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Guards Chris Watt, Zach Fulton gear up for Bears local pro day on Friday
The path to the NFL has taken Notre Dame’s Chris Watt and Tennessee’s Zach Fulton out of their comfort zones at guard — a position they’ve handled exceptionally well at big-time programs for years.
But Watt and Fulton are all for broadening their horizons or, in other words, working at center for NFL teams.
“Every team has had me snap at least a few times every time they came in,” Watt said.
“I’ve been working on my snaps,” Fulton added.
And their hometown Bears may ask Watt (Glenbard West) and Fulton (Homewood-Flossmoor) to do the same when they take part in the team’s local pro day at Halas Hall on Friday.
General manager Phil Emery addressed the offensive line in the 2013 draft, selecting guard Kyle Long and tackle Jordan Mills, and the Bears’ entire starting five up front returns for the 2014 season. But even with Long and Matt Slauson entrenched at guard for the Bears, a need for a reserve guard/center exists. Some prospects were made aware of that during the NFL Combine in Indianapolis.
The Bears re-signed veteran center Roberto Garza to a one-year deal. Behind Garza are recently signed veteran Brian de la Puente and the inexperienced Taylor Boggs. Eben Britton was brought back on a one-year deal to back up the rest of the offensive line like last year.
“I’m really open to playing any position at this point,” Watt said. “Most of the teams want me to be able to know the three interior positions because that’s the best way to get onto the field.”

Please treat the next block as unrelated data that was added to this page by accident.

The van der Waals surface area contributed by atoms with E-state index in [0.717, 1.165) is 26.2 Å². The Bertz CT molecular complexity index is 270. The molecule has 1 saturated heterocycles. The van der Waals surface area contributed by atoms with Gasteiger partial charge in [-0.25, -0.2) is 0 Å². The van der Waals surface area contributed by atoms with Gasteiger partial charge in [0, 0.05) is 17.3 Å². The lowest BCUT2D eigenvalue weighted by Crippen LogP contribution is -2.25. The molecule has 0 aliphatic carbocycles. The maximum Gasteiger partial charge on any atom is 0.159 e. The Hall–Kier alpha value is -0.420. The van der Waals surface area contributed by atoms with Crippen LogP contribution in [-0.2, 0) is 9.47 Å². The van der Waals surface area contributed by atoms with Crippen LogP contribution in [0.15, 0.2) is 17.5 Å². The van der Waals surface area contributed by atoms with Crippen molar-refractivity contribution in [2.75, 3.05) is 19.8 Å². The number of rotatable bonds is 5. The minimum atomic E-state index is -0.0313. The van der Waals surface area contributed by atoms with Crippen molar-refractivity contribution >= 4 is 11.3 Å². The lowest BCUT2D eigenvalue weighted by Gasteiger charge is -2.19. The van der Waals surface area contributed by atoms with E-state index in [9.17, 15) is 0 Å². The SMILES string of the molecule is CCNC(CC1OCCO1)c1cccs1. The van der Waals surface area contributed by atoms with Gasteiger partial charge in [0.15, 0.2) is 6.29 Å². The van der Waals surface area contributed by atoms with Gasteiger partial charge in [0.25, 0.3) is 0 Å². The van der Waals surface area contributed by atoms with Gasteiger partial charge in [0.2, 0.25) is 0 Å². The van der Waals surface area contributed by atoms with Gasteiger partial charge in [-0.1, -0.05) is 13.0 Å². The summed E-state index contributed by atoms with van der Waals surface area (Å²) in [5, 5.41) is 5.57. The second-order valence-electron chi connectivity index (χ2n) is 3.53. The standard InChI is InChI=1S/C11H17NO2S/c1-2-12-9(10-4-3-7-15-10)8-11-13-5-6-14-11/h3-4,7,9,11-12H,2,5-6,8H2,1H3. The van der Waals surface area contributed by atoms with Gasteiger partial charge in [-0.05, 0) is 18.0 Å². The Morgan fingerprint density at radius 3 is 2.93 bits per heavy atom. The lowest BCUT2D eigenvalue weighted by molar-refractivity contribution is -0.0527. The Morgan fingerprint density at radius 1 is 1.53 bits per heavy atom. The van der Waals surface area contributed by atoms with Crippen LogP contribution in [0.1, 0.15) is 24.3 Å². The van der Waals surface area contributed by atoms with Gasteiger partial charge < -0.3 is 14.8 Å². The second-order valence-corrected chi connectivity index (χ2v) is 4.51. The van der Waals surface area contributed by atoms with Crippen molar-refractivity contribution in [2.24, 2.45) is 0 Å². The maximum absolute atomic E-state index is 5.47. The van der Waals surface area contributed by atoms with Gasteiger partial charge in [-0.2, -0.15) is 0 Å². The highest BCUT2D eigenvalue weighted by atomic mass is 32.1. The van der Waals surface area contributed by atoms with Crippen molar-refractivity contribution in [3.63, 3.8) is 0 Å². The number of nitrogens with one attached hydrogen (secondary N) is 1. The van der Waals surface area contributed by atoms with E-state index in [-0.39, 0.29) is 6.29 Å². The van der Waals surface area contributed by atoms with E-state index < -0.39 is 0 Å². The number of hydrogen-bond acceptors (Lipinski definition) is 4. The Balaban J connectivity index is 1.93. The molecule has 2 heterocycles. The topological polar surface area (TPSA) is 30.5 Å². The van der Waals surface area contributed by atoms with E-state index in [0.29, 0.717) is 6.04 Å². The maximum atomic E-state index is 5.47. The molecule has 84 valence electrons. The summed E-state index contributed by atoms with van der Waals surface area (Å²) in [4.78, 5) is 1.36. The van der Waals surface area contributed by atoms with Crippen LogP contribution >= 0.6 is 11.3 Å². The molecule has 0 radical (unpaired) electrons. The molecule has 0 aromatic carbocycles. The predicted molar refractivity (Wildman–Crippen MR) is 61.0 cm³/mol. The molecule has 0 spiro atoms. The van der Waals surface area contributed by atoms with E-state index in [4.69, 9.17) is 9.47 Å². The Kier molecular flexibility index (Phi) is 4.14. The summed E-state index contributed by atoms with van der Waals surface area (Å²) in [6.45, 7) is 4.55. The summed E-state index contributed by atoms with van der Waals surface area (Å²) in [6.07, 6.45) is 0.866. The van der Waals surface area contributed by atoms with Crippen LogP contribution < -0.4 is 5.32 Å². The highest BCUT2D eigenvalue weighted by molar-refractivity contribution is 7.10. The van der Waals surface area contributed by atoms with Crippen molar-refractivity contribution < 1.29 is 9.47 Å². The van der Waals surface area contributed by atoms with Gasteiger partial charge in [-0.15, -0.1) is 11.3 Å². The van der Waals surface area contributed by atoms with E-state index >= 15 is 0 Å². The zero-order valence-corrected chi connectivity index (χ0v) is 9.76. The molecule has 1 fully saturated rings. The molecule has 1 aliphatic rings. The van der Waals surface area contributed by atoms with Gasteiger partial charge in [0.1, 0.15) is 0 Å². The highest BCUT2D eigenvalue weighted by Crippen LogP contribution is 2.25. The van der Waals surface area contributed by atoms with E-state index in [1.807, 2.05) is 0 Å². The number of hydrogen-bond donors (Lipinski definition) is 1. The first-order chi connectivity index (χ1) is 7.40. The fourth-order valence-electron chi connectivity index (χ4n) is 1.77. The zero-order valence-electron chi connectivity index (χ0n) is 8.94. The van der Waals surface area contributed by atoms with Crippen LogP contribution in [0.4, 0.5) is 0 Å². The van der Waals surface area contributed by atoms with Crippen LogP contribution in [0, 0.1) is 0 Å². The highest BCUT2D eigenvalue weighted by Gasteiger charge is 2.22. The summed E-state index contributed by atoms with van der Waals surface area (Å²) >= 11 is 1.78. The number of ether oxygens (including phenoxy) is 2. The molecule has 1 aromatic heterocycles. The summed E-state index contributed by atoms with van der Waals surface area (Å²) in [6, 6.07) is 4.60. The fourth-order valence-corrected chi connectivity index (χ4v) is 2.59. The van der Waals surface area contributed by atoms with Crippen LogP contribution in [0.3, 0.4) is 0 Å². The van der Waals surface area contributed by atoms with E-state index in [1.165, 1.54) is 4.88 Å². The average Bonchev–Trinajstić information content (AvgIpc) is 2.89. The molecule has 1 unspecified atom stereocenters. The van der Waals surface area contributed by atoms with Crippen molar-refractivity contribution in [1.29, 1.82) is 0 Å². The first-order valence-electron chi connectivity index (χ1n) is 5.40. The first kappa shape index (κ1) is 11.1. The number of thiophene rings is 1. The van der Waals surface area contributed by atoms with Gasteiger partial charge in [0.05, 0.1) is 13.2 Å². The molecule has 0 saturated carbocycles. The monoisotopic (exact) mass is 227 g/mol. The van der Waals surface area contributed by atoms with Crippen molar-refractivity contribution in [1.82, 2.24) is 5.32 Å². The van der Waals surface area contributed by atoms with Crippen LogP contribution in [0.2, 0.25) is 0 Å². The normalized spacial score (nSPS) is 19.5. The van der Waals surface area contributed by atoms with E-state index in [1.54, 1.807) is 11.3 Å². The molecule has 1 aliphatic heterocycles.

Teams definitely have taken notice of Watt, a 6-3, 310-pounder who is a third- or fourth-round pick in NFL.com’s projections.
Watt said he would be “ready to play a game at this point” and is “pretty much 100 percent” after an MCL injury limited him at the combine. He said he has worked out for several teams at Notre Dame.
“I have had good positive feedback as far as my film review with teams,” said Watt, who started 34 consecutive games at Notre Dame. “Being able to adapt to what they’re teaching is important.”
Fulton, who started 40 of 43 games at right guard in college, feels the same way. He and his Tennessee teammates have taken to practicing drills they’ve learned through recent workouts with NFL teams on campus.
“There’s been lots of meetings with coaches and doing a lot of board work,” said the 6-5, 316-pound Fulton, who has been part of workouts with the Lions, Falcons, Panthers and others.
“They are all saying that our whole offensive line is capable of playing at the next level. That’s the big thing they’re saying so far.”
Watt and Fulton are both regarded as solid run blockers.
“Overall, I’m a tough player,” Fulton said. “That’s what offensive linemen need to be — tough in general.”
“I’m someone who is going to show up every day and come to work,” Watt said.
Fulton said he didn’t have a favorite team growing up, but for Watt, who attended Bears training camps as a kid, heading to Halas Hall will be surreal.
“But I have to make sure I’m at my best and the coaches see my best effort,” Watt said.
What if that means playing center?
“I’m definitely ready in that aspect,” Watt said.